There is some benefit in ensuring that certain basics are in place but there is also room for some variation that provides scope for the next improvement to emerge.

The academic has to feel like they are in charge of that next improvement, to have the room for some variation. The compliance, top-down culture infecting universities (in Australia at least) is removing that control and is often ineffective in ensuring that the basics are in place because it has removed the motivation (in the form of autonomy, mastery and purpose) from the academics.

Adding OPML feeds to BIM

The following describes the process of adding support for the provision of OPML files to the Moodle activity module BIM.


BIM allows students to register external blogs with Moodle and provides support for teaching staff to track, manage and mark the student blogs. Rather than use BIM and Moodle to find out which students have posted recently, it would nice to allow teaching staff (initially) to download an OPML file for all their students. This file could be imported into most newsreaders and used to track student submissions.

The aim is to start simple and only provide an OPML file for each teaching staff member’s “your students”. Given the nature of OPML, if the staff wanted to share this with students, they could simply give them the file, but that’s their choice.

Longer term there’s a range of additional feeds that would be cool for BIM to generate (the top 10 marked posts in an RSS file etc.).

How to generate OPML files in PHP

I’ve been wondering if there are any way of generating OPML in PHP or Moodle. A search of the site reveals this forum post which mentions feedcreator, which seems to fit the bill.

Questions. Is feedcreator already part of Moodle? Is it the best option? It appears to be quite old (2005). Seems like it is still being used by some and isn’t in Moodle. So, let’s go for that – I’m after easy wins at the moment.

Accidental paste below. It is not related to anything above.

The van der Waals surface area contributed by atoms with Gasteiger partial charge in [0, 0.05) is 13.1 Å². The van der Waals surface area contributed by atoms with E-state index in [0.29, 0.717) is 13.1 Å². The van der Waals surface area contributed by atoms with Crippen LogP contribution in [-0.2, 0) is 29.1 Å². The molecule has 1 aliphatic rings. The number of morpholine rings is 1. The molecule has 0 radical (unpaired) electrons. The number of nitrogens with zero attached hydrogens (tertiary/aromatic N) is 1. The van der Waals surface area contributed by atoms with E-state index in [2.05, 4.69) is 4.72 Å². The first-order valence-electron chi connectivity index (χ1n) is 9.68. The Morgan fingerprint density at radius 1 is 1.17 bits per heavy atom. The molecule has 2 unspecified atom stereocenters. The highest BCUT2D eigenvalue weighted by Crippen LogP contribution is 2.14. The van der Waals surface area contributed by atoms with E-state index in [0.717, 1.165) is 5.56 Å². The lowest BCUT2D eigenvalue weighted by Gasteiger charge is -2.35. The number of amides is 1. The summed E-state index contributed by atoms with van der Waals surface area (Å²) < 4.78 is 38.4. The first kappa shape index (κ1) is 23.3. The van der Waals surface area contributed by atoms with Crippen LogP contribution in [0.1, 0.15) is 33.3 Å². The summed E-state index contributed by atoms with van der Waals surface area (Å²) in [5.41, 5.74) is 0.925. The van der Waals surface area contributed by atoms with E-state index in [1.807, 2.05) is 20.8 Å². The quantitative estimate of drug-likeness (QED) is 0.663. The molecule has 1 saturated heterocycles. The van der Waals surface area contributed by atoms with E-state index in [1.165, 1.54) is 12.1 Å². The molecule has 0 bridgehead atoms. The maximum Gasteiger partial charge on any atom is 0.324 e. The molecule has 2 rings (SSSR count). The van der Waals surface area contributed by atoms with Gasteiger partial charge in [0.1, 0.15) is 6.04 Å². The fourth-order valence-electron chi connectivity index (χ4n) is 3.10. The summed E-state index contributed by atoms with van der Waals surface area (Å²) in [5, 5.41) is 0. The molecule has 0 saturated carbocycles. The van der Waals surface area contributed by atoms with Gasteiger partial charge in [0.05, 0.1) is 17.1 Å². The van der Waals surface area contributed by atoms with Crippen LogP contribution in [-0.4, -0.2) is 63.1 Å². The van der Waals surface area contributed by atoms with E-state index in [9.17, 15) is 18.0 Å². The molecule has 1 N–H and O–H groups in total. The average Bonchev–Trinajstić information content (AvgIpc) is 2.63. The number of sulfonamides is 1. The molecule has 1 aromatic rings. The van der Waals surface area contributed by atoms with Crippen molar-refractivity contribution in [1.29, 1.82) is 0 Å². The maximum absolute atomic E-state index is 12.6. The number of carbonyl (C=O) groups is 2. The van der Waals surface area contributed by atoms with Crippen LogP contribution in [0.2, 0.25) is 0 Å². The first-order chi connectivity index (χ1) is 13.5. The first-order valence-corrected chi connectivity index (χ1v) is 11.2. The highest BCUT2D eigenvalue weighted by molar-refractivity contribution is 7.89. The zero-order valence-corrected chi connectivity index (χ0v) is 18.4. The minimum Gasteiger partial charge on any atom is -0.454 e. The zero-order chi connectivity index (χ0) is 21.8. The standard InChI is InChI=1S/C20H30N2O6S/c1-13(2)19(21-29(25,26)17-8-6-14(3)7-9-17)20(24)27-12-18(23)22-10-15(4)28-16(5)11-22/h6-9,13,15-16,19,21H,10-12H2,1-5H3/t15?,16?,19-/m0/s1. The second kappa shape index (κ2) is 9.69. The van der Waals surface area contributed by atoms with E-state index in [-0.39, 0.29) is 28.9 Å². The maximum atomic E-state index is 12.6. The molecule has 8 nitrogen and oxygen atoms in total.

First, let’s write a little php script to test out feedcreator’s generation of OPML feeds.

Mmm, not good, it doesn’t appear to generate OPML that is recognised by my newsreader. Wonder if this is a problem with it only supporting OPML 1.0?

Writing my own functions

Given that OPML is a fairly straight forward format, I think the solution will have to be writing my own.

Plan is to have two types of OPML function:

  • generate_opml – which given a hierarchical structure with the data generate a valid OPML file.
  • generate_structure – given various BIM/Moodle variables, construct the structure that can be passed to generate_opml

The structure will be an array with two elements – head and items. items will be an array of items – the feeds for each student.

generate_opml is done and fairly simple. Now to figure out what’s need to generate the structure.

The user perspective

The idea is that when visiting the “Your students” tab the teaching staff member should see a link ‘Your students OPML file”. Click on that link and they get an OPML file to download. So that means a unique/new script to call – marker/generateOpml.php.

Okay, still want to do various checks, so have to go through normal BIM process. Trouble is that it currently always displays the Moodle header and footer – need to be a little more discerning. i.e. don’t do either for the OPML feed.

Need a help file, some lang entries. Cleaning things up. Done. Looks like the following

BIM with opml generation added